The Seattle Mariners sent a letter to city and King County officials saying Sodo is no place for a new basketball and hockey arena.
In a strongly worded letter to city and county leaders, the Seattle Mariners say to find another spot for a new sports arena.
“The proposed Sodo location, in our view, simply does not work,” wrote team Chairman and Chief Executive Officer Howard Lincoln, in a letter Tuesday to Seattle Mayor Mike McGinn, King County Executive Dow Constantine and members of the Seattle and King County councils.
“It would bring scheduling, traffic and parking challenges that would likely require hundreds of millions of dollars to mitigate.”
The letter comes a day after the Port of Seattle wrote a similar letter to the city’s Arena Advisory Panel studying the proposal. In that letter, Seaport Managing Director Linda Styrk warned of negative impacts on Port operations, potentially putting thousands of jobs and billions of dollars in maritime business revenue at risk.
- Costco will buy most farmed salmon from Norway, not Chile
- Mariners prospect hit by boat dies at age 20
- Italian court throws out Knox conviction once and for all
- Let's cut traffic by road rationing, Italian style
- Russell Wilson hits homer with Texas Rangers
Most Read Stories
“Based on the information provided so far, this project may put those jobs and economic benefits at serious risk without significant mitigation,” she wrote.
Lincoln says the Mariners in general support bringing in NBA and NHL teams, but he suggests that city and county officials look at alternate locations in Bellevue, Renton, Seattle Center and South Lake Union. He said a single investor should not be allowed to determine the site.
Chris Hansen, a San Francisco hedge-fund manager, has proposed making a $290 million private investment in a $490 million new arena in Sodo, as well as purchasing an NBA team and securing an NHL team for the arena.
Hansen declined to comment on the Mariners’ letter, but has previously said he chose the Sodo location because it is zoned for stadiums and is served by light rail and buses, as well as having freeway access.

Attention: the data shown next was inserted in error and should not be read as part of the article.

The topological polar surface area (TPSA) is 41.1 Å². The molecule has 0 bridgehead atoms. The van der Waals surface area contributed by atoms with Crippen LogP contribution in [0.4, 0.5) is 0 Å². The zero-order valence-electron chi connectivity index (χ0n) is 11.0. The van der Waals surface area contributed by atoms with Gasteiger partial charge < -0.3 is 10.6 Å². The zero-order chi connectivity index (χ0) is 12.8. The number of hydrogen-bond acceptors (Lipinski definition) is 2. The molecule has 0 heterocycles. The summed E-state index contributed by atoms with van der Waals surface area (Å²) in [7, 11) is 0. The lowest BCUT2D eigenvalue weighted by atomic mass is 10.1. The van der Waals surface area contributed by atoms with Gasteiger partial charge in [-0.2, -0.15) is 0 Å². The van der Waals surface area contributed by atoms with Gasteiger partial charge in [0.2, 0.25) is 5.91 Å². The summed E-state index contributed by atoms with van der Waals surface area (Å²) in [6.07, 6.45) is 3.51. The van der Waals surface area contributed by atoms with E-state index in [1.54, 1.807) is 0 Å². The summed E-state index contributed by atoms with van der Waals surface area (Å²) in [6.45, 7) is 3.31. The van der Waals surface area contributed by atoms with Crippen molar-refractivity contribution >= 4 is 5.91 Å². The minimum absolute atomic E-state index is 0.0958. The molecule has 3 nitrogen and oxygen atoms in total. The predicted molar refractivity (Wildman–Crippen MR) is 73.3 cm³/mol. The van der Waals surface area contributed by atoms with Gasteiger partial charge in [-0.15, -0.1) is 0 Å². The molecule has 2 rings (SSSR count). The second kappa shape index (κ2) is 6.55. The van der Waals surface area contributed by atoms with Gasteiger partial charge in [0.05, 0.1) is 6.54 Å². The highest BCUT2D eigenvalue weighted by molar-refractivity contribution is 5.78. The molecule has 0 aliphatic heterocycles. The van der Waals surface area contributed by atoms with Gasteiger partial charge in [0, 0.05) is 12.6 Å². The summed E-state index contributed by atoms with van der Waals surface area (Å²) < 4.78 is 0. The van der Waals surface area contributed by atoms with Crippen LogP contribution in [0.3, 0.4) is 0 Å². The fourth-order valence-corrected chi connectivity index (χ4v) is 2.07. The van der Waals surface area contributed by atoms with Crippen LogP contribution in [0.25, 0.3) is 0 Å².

Mayor McGinn said the transportation issues raised by the Mariners will be addressed in the environmental-review process for the arena.
“This is a Seattle-specific proposal to locate an arena in Seattle’s stadium district, which was created for stadiums after an extensive process of review. As mayor, I will work to address the Mariners’ concerns, as I continue working with King County and Chris Hansen to bring an NBA and NHL team to Seattle.”
County spokesman Frank Abe said Wednesday it’s too early to draw any conclusions about transportation impacts, but noted “that after an extensive process the city zoned this area of SODO for stadium uses.”
“Of the potential sites the Mariners suggest, Sodo is the only one served by high-capacity rail, not to mention access by ferries, buses and cars,” he said.
The Mariners’ objections to the location had surfaced after Hansen proposed a new arena. A transportation manager for the team in February emailed a Sodo business group, saying an arena would add to gridlock and traffic congestion in the area.
The Mariners at the time said that was the manager’s personal view, and not that of the team.
The Public Facilities District, which oversees Safeco Field, where the Mariners play, is advertising for a public-affairs specialist to coordinate the team’s response to the proposed location of the new arena.
Over the weekend, some local residents received telephone calls that seemed designed to erode support for an arena, said Brian Robinson, the head of ArenaSolution.org.
Robinson, whose group has sought the return of the Seattle Sonics since they were moved to Oklahoma City in 2008, said some of his supporters received polling calls asking whether they would support a sports arena over public schools, or a sports arena over low-income housing.
“The Mariners have emerged as the No. 1 opponents to the new arena,” he said.
Robinson noted that Safeco Field was a publicly funded $400 million stadium and that the region has spent “hundreds of millions” in offramps and access to the stadiums and “billions on light rail” that services the stadiums.
The concerns the Mariners and the Port have about traffic congestion and gridlock are shared by maritime labor and manufacturing groups. At previous meetings of the Arena Advisory Panel, representatives from the longshoreman union and the Manufacturing and Industrial Council said the city and county have not delivered on transportation improvements promised with the construction of Safeco Field and CenturyLink Field, where the Seahawks and Sounders play.
Dave Gering, executive director of the Manufacturing Industrial Council, said the city’s original plans for the stadium district were to build three overpasses. One was built, he said, and some money for the second was diverted to complete the Mercer Street corridor improvements.
He said the movement of freight from the Port through Sodo is crucial to the maritime industry’s survival and the city’s economic future. The arena proposal didn’t address the freight-mobility issue or the public cost of meeting it, he said.
“The problem isn’t just ‘game days.’ It’s the congestion that already exists at 8 a.m. every weekday morning,” Gering said.
Lynn Thompson: 206-909-7580 or firstname.lastname@example.org. On Twitter @lthompsontimes.